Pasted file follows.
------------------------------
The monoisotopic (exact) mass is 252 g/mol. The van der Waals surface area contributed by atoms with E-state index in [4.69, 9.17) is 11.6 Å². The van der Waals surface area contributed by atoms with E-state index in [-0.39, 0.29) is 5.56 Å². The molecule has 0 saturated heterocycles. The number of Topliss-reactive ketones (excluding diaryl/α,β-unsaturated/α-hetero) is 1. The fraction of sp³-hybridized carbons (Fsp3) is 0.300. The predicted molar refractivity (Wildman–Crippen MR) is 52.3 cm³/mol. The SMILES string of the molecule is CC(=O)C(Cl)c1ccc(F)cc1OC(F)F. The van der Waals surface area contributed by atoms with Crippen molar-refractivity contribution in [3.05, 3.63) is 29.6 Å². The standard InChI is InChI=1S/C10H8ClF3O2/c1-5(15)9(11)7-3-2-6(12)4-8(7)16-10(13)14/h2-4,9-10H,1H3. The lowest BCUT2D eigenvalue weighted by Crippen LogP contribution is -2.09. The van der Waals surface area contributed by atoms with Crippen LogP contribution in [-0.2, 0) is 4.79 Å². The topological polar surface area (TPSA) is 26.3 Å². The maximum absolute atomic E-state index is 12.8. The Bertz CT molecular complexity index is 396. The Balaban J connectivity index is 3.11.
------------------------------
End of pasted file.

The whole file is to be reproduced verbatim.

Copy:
The monoisotopic (exact) mass is 252 g/mol. The van der Waals surface area contributed by atoms with E-state index in [4.69, 9.17) is 11.6 Å². The van der Waals surface area contributed by atoms with E-state index in [-0.39, 0.29) is 5.56 Å². The molecule has 0 saturated heterocycles. The number of Topliss-reactive ketones (excluding diaryl/α,β-unsaturated/α-hetero) is 1. The fraction of sp³-hybridized carbons (Fsp3) is 0.300. The predicted molar refractivity (Wildman–Crippen MR) is 52.3 cm³/mol. The SMILES string of the molecule is CC(=O)C(Cl)c1ccc(F)cc1OC(F)F. The van der Waals surface area contributed by atoms with Crippen molar-refractivity contribution in [3.05, 3.63) is 29.6 Å². The standard InChI is InChI=1S/C10H8ClF3O2/c1-5(15)9(11)7-3-2-6(12)4-8(7)16-10(13)14/h2-4,9-10H,1H3. The lowest BCUT2D eigenvalue weighted by Crippen LogP contribution is -2.09. The van der Waals surface area contributed by atoms with Crippen LogP contribution in [-0.2, 0) is 4.79 Å². The topological polar surface area (TPSA) is 26.3 Å². The maximum absolute atomic E-state index is 12.8. The Bertz CT molecular complexity index is 396. The Balaban J connectivity index is 3.11.